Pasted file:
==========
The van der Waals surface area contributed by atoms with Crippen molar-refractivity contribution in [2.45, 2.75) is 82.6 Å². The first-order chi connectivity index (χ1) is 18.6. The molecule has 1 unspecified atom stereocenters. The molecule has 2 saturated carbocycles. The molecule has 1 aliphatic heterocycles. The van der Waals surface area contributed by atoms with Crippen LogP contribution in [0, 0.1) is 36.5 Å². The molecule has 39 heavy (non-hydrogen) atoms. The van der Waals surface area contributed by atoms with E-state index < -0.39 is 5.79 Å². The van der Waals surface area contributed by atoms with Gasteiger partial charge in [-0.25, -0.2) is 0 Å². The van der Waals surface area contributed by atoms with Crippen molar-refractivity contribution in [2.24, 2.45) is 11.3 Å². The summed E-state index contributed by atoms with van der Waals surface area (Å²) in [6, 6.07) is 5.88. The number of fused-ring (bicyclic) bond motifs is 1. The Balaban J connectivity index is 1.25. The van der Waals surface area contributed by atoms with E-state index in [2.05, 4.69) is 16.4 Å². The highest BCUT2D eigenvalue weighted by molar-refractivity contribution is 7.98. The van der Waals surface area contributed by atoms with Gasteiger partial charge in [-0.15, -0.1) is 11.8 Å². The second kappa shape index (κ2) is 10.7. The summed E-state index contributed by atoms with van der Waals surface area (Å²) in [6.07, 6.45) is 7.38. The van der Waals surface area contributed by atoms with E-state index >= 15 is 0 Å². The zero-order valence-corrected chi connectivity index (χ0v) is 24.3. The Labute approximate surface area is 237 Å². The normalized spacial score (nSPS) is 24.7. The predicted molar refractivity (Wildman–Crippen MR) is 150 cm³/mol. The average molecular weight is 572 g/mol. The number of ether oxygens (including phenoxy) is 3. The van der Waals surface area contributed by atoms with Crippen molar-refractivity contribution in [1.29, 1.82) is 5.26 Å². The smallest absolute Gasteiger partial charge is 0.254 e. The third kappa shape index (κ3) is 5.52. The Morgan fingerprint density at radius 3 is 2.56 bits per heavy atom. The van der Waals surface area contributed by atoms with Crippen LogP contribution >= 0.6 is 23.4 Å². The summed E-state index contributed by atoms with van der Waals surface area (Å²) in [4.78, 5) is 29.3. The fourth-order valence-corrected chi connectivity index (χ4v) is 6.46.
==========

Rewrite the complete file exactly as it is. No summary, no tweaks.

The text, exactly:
The van der Waals surface area contributed by atoms with Crippen molar-refractivity contribution in [2.45, 2.75) is 82.6 Å². The first-order chi connectivity index (χ1) is 18.6. The molecule has 1 unspecified atom stereocenters. The molecule has 2 saturated carbocycles. The molecule has 1 aliphatic heterocycles. The van der Waals surface area contributed by atoms with Crippen LogP contribution in [0, 0.1) is 36.5 Å². The molecule has 39 heavy (non-hydrogen) atoms. The van der Waals surface area contributed by atoms with E-state index < -0.39 is 5.79 Å². The van der Waals surface area contributed by atoms with Gasteiger partial charge in [-0.25, -0.2) is 0 Å². The van der Waals surface area contributed by atoms with Crippen molar-refractivity contribution in [2.24, 2.45) is 11.3 Å². The summed E-state index contributed by atoms with van der Waals surface area (Å²) in [6, 6.07) is 5.88. The number of fused-ring (bicyclic) bond motifs is 1. The Balaban J connectivity index is 1.25. The van der Waals surface area contributed by atoms with E-state index in [2.05, 4.69) is 16.4 Å². The highest BCUT2D eigenvalue weighted by molar-refractivity contribution is 7.98. The van der Waals surface area contributed by atoms with Gasteiger partial charge in [-0.15, -0.1) is 11.8 Å². The second kappa shape index (κ2) is 10.7. The summed E-state index contributed by atoms with van der Waals surface area (Å²) in [6.07, 6.45) is 7.38. The van der Waals surface area contributed by atoms with E-state index >= 15 is 0 Å². The zero-order valence-corrected chi connectivity index (χ0v) is 24.3. The Labute approximate surface area is 237 Å². The normalized spacial score (nSPS) is 24.7. The predicted molar refractivity (Wildman–Crippen MR) is 150 cm³/mol. The average molecular weight is 572 g/mol. The number of ether oxygens (including phenoxy) is 3. The van der Waals surface area contributed by atoms with Crippen molar-refractivity contribution in [1.29, 1.82) is 5.26 Å². The smallest absolute Gasteiger partial charge is 0.254 e. The third kappa shape index (κ3) is 5.52. The Morgan fingerprint density at radius 3 is 2.56 bits per heavy atom. The van der Waals surface area contributed by atoms with Crippen LogP contribution >= 0.6 is 23.4 Å². The summed E-state index contributed by atoms with van der Waals surface area (Å²) in [4.78, 5) is 29.3. The fourth-order valence-corrected chi connectivity index (χ4v) is 6.46.